“Take away the audience/performer thing, make a group” instructs Taylor. “Bring out the sense of mystery. People like a little danger”
“Titillation!” Anna interjects.
They are less about a message. But mostly about establishing the environment. About “memory”.
“Memory is ephemeral,” Taylor explains, “We try to universally communicate this through our work.”
“It’s about circles, relationships ‘we’re all human or are we?’” imposes Anna, “[it’s about bringing up] a feeling they might have sensed before…”
The cumulative essence of slowdanger’s artistic mission is realized in their main performance pieces, called “The Memory Series” (the fifth of which will be in December). slowdanger describes their process on their website as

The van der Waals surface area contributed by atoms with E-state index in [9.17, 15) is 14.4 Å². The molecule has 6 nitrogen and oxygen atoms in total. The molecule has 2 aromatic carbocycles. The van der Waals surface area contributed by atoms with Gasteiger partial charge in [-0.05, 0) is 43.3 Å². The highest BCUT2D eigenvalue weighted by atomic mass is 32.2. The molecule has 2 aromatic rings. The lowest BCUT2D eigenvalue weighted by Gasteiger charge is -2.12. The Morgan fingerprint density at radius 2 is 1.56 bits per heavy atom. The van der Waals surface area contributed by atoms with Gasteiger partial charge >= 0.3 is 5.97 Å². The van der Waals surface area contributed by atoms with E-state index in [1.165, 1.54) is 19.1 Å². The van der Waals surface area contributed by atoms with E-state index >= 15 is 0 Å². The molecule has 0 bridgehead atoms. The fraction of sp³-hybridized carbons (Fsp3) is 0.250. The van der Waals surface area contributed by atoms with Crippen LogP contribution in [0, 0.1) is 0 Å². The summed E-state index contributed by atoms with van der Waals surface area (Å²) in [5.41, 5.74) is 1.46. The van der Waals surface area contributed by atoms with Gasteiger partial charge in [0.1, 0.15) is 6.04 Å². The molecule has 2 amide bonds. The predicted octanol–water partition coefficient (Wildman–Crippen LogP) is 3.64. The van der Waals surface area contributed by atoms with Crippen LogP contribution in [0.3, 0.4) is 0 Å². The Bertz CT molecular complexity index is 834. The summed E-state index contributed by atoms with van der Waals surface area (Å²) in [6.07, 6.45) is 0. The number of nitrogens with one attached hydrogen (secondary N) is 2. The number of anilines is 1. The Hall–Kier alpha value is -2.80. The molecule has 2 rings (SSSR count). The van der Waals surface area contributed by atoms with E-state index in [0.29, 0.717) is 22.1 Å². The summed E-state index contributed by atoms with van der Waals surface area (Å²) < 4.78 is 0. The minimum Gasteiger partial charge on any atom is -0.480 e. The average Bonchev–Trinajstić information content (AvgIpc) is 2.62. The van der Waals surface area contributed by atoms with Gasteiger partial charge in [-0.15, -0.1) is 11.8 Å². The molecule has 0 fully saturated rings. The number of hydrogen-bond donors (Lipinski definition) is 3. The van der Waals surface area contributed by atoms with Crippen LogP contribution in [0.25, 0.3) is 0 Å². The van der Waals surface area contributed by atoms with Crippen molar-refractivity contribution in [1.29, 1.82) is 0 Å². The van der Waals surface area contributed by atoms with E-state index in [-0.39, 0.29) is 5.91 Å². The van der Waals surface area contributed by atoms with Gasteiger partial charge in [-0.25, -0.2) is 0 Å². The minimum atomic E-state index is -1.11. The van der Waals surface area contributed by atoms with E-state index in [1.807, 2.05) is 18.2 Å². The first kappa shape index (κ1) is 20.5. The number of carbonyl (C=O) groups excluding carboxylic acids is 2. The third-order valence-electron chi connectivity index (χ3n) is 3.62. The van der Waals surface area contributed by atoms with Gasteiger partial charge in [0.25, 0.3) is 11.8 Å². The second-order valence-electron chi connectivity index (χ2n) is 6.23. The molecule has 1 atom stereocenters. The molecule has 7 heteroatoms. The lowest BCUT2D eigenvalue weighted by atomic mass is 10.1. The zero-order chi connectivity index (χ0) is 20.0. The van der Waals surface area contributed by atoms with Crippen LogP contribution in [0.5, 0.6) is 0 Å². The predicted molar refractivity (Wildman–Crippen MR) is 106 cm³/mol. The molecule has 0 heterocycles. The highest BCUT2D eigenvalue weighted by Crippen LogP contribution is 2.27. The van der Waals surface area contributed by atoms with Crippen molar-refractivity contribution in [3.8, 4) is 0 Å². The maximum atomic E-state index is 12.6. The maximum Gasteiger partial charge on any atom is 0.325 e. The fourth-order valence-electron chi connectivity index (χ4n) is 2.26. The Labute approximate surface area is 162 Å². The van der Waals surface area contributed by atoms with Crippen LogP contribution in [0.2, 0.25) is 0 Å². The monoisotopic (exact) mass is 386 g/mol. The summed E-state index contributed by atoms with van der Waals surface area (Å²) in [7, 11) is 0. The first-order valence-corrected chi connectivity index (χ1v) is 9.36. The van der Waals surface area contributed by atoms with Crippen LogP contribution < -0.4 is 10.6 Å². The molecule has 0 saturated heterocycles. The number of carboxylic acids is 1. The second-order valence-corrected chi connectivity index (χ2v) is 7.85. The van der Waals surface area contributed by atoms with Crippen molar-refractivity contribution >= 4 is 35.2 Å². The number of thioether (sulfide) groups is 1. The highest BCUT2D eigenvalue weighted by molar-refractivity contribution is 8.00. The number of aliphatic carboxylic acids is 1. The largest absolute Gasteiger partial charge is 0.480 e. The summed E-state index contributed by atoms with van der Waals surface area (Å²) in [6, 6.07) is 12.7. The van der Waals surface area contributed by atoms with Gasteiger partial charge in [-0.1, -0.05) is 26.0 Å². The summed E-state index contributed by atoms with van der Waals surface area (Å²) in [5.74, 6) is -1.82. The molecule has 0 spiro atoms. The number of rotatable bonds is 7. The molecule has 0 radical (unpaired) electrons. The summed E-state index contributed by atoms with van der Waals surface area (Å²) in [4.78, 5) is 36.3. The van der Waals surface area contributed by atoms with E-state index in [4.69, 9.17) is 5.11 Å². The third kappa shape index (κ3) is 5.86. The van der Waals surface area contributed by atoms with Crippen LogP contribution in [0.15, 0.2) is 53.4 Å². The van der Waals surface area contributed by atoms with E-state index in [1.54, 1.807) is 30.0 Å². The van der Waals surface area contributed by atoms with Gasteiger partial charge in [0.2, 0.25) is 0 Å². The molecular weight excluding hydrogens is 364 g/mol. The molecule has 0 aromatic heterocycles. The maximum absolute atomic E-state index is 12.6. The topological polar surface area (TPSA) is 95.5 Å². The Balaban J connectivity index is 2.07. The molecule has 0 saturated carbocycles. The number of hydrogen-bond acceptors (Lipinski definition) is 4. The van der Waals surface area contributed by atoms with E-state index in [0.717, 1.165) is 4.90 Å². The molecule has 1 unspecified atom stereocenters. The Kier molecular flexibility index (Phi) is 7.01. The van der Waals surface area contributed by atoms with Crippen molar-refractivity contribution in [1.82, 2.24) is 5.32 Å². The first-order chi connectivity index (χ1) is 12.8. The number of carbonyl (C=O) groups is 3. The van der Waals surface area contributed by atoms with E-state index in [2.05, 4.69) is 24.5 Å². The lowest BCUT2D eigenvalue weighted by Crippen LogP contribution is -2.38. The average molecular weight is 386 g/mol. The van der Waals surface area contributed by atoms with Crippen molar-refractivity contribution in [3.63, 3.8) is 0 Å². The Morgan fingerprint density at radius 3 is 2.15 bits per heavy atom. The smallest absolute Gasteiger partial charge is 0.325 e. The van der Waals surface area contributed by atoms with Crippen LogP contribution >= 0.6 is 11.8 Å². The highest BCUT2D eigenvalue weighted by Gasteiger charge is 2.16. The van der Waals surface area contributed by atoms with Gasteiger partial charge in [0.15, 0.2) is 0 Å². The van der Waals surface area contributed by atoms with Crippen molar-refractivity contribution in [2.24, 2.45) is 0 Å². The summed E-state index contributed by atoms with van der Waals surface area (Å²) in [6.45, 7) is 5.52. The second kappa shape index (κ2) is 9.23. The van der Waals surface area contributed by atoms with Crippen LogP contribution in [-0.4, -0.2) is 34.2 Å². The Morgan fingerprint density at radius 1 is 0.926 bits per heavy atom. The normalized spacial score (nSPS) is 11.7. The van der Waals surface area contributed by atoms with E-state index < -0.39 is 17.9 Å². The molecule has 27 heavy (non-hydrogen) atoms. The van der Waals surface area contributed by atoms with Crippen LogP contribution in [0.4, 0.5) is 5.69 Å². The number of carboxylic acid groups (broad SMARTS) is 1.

performance as ritual practice to delve into patterns of the circular rhythm of life. Within this process, they use collected field recordings, writings, found objects and performative structures to create their episodic body of work, ‘the memory series’. With each work that is put forth, a deeper understanding is found through the practice of making. slowdanger generates a thickness of memory through filtering veiled remembrances until they are distilled to their simplest form…
“In creating how the unconscious mind and the conscious mind touch each other and set each other off…how the unconscious and conscious are touching and informing….we find intuitive, interpretation consciously.”
“It’s the idea of veils,” says Anna. “Swirl the veil; it gets caught up and lifted. Metaphors within simple things. Veils as historic artist-tools represent memory in baroque paintings. They are interpreted as Dream.”
slowdanger purports to “generate a thickness of memory through filtering veiled remembrances until they are distilled to their simplest form.”